The Christian Lebanese

Ronny Flatau

© Copyright 2020 by Ronny Flatau


At Janna’s house,with her husband, and grandchildren. July 27, 2018
   At Janna’s house,with her husband, and grandchildren. July 27, 2018

Janna was 16 when she got married, that’s what she told us. By the time we met her, she was already 60.

It was a hot summer day in northern Israel and me and my friends were hiking. We were carrying heavy bags, and Janna saw us through her fence. She took pity on us, and so She invited us in, to sit with her over coffee.

Janna’s husband was a retired engineer, and he seemed to have been a particularly dedicated worker. He used to build dams, apparently. He was an exceptionally interesting man, full of stories.

Janna explained that everyone in the village was highly educated. All the men were doctors or engineers, and all the women teachers or educators.

When you meet Janna and her community, you instantly realize why it’s like this:

Janna was originally Lebanese, coming from a country full of beauty, and culture. She, and her Christian community, lived peacefully for years, until hate and discrimination invaded.

As time passed, chapels were burned, and people were murdered. Janna’s community was forced to escape. But in Israel, the Christians didn’t fare much better.

At the time, Israel was hoping to become a Jewish country , and the Lebanese Christians- being a minority group- were forced into secluded villages in the south, only having a way out by education, and money.

All of Janna’s kids were highly educated, even her only daughter, which was surprising, because Janna had a very traditional belief system.

She made everything she could by hand, wanting to preserve the ways of her ancestors before her. She would make her own seasoning, by drying leaves of a plant called “zaatar”, and would grow her own dates

To create a sweet syrup- one the family sells, claiming it has many health benefits.

Despite us not paying Janna a dime, she fed us with these delicacies without ever muttering a word.

I assume it was the middle eastern approach to hospitality, By which you must feed your guests even if it isn’t warranted. But throughout the visit, a different thought flew through my head: maybe, she was being so kind, because we were Jewish?

Janna explained they admire the Jewish community, despite knowing they were not considered a part of it. When I asked why, the answer was unclear- But it must have been the will to be more than a minority- to “fit in”.

Janna’s community was treated like dirt, and only recently they were “upgraded” to a tourist attraction. Janna didn’t want it- any of it. Which is probably why she almost insistently dissociated with the community.Because of this , Janna insisted she wasn’t Arab, despite being of Lebanese origins. “ Where we come from, does not define us”, she explained “neither does our food, or our language”.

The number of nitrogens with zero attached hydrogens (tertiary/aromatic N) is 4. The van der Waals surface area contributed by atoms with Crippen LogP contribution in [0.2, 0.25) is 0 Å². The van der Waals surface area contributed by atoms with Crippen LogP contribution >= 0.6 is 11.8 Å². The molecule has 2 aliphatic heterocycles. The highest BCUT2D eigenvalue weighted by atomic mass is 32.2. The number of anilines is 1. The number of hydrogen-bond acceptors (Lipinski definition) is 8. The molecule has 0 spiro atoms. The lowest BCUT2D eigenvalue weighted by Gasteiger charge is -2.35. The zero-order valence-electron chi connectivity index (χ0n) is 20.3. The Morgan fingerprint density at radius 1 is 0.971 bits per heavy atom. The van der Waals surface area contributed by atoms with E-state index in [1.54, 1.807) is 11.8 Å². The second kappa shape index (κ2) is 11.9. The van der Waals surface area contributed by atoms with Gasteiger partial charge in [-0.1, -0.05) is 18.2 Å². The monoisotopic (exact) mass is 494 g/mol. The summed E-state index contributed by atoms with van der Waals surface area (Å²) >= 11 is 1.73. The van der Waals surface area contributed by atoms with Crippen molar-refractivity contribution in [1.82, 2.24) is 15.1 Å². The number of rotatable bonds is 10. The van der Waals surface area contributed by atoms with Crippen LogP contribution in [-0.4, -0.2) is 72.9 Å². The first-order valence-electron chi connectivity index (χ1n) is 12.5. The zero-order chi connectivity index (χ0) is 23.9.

Janna believed wholeheartedly that she was just Christian- neither Arabic, Israeli, or Lebanese. She believed who we were was our culture, our religion- that who we identified as, had everything to do with ourselves, and not with other people’s perception of us . “Many call me Arabic because of my language, but it isn’t true, that isn’t me. People can identify me however they want, but in the end that isn’t my real identity .”

We ate like kings and then entered Janna’s house- a wonderful, ancient building. Despite it’s grand appearance, inside, it was the definition of modesty- including only what was needed, a few rooms and an upstairs balcony. In the house we saw Janna’s wedding photo, in which she was indeed 16. She was a beautiful girl, who seemed full of spirit. In a way, that spirit never seemed to have left.

In the living room, there was a professorship award, signed with the name of one of Janna’s sons. “He was a brilliant man, my boy”. She smiled .” Soon after he got that- he suffered a deadly heart attack”.

In response to our horrified faces, she said: “what can you do? You keep living” . It's not that it didn’t sadden her, in fact, I’m sure it did. but if she would always feel sad she wouldn’t be able to keep living- that was, at least, her perspective. I thought it was unique.

We left for a short tour of the town, returning to see a tray full of freshly picked pecans and more coffee. This time- there were more visitors. They were the children of the dead son.

The carelessness in their eyes made me wonder if they knew at all, but I quickly noticed the deep eyes of the oldest. These eyes have experienced things, hard things.When you look for that depth, you must remember , It’s only a tiny sliver of a difference, but with practice, you can spot it easily.

As her brothers ran around playing, Janna helped us crack the pecans. It was a first for me, but I succeeded. Those were the freshest pecans I had ever tasted. Janna had that Sliver in her eye too, the same as the daughters. But Janna wasn’t sad, not at all. She felt like a winner, it was apparent. These struggles helped her build up her life philosophy.

I was sad when we left, but I knew I would never forget Janna. And as the passing years proved, I never did.

Ronny Flatau is an art student who lives in the country of Israel. Throughout the past five years, she has been part time traveling throughout her country, and throughout other countries as well. Except for writing, she is also a hiking instructor, has done work in the subject of biology, enjoys singing and has recently created her first animation, featuring art and narration created and written by her. This was one of her many adventures, taking place while hiking.

Contact Ronny

(Unless you type the author's name
in the subject line of the message
we won't know where to send it.)

Book Case

Home Page

The Preservation Foundation, Inc., A Nonprofit Book Publisher